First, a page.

Afghanistan’s Ghani postpones his presidential inauguration

KABUL: Ashraf Ghani has postponed his presidential inauguration ceremony to March 9, the Afghan presidential palace said on Wednesday, amid a bitter dispute with his chief election rival.
Ghani, after consultations with political figures from across the country and international partners, decided the delay will be “advantageous”, the statement said.
The election commission declared last week that Ghani had won reelection for a second term in the vote held in September.
His main contender, Abdullah Abdullah, did not accept the results, declared his own victory and said he will form his own government.
Since then, Abdullah has introduced new governors for a few provinces, moves which Ghani’s spokesperson called “unconstitutional”.
Ghani’s inauguration was set for Thursday.
Abdullah’s team had also started to plan a rival inauguration ceremony.
The fight between Ghani and Abdullah comes shortly before the planned signing of a US-Taliban agreement that Washington is prepping to take place on Saturday – depending on the success of a current phase of “reduced violence” the Taliban are supposed to adhere to.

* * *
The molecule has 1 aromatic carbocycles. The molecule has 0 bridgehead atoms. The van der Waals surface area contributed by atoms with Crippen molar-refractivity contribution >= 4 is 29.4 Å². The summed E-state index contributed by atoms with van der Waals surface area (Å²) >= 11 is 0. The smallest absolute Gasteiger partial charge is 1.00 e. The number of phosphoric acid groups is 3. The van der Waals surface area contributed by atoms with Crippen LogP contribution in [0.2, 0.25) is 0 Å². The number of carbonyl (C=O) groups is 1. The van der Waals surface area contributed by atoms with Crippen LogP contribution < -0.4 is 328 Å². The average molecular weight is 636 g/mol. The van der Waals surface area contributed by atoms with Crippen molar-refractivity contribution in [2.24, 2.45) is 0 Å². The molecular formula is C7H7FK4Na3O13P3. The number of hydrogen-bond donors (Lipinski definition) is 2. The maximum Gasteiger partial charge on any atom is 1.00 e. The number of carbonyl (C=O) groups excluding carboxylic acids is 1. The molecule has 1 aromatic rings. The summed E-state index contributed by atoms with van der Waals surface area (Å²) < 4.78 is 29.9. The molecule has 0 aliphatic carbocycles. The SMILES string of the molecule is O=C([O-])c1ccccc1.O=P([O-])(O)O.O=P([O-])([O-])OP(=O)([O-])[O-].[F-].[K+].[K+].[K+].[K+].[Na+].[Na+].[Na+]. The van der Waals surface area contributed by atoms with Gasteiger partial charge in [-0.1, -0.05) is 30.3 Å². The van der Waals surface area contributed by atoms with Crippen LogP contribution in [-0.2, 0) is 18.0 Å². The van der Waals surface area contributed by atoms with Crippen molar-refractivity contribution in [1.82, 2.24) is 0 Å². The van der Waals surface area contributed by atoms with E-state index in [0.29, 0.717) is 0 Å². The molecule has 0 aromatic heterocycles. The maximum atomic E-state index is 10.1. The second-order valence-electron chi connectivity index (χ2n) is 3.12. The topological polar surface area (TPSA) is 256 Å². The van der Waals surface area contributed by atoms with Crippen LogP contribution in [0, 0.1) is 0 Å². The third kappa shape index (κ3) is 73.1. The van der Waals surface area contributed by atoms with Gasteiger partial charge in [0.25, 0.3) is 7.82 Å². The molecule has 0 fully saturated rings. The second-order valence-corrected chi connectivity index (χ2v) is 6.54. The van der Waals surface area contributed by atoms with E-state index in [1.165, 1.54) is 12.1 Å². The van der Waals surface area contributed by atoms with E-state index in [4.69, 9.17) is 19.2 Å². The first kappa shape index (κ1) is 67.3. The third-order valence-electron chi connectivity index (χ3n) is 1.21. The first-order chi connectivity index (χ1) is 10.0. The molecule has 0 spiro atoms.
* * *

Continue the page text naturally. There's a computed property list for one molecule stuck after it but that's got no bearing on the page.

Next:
The US-Taliban agreement, which is to start a phased withdrawal of US troops from the country, shall also initiate intra-Afghan peace negotiations between the Taliban and the Afghan government.
Observers fear the political stand-off in Kabul might derail the long-awaited process.
US special envoy for the Afghan reconciliation Zalmay Khalilzad said he welcomed the postponing of Ghani’s inaugural ceremony.
“This will allow time for necessary consultations so that the best interests of Afghanistan and its people are reflected and preserved by the new government,” he said.
Khalilzad said Ghani and other leaders should ensure that the new government is inclusive and reflects the aspirations of all Afghans.
Meanwhile, with porous borders, creaking hospitals and large illiterate populations, Afghanistan and Pakistan face a potentially devastating health crisis after the new coronavirus erupted in neighbouring Iran.
Islamabad has closed official border crossings while Kabul has suspended all travel to the Islamic republic, which has reported 15 deaths out of nearly 100 infections — making it one of the hardest hit countries outside the virus epicentre China.
But experts fear the measures could prove ineffective with thousands of people — refugees fleeing violence, pilgrims, smugglers and migrants looking for work — likely crossing the long, poorly patrolled frontiers every day. — dpa/AFP